On August 17, 2006, WCCO-TV News in Minneapolis reported that members of Gutknecht's campaign made edits to his popflock.com resource article. They replaced part of the page with his official congressional biography, removing references to his term-limit pledges. Gutknecht's office used the account "Gutknecht01" to attempt previous edits on July 24; that account was then notified (via its talk page) of popflock.com resource policies against self-editing.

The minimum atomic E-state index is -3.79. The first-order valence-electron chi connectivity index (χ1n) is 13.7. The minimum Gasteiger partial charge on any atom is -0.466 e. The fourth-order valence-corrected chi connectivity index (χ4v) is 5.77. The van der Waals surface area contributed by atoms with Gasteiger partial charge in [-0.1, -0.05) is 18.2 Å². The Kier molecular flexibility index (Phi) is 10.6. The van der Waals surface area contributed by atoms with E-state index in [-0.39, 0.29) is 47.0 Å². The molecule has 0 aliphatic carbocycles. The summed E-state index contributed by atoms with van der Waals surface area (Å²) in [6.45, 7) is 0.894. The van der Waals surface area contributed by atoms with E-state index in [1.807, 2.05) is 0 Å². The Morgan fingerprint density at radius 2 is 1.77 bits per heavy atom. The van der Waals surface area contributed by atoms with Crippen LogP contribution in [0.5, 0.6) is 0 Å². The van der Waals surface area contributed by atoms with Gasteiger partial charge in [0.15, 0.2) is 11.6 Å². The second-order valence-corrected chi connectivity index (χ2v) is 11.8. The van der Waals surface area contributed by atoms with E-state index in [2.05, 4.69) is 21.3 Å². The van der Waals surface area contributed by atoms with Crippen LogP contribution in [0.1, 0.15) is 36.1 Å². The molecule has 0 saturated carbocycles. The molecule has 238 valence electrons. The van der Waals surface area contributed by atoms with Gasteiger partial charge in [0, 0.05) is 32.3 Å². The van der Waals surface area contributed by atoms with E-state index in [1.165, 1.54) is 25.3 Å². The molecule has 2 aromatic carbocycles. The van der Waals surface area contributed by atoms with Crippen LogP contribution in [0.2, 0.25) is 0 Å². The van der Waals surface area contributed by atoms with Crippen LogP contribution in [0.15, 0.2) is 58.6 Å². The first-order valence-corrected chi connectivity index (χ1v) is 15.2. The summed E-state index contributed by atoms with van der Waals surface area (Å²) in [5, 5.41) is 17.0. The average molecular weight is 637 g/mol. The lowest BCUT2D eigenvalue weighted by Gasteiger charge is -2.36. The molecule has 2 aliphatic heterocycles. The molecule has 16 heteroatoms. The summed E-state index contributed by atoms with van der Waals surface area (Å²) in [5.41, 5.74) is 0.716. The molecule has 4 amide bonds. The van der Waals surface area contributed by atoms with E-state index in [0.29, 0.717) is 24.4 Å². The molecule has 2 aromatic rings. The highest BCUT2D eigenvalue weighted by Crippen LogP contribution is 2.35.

Gutknecht defeated Gregory Mikkelson in the Republican primary on September 12, 2006, 87%-13%. Gutknecht was unsuccessful in his bid for a seventh term, losing to DFLer Tim Walz. After the election, Gutknecht was asked about a possible return to politics. He replied "That's a little like asking a woman who's just come out of a 38-hour labor and delivered a 12-pound baby, 'Well, don't you want to get pregnant again?' Not today."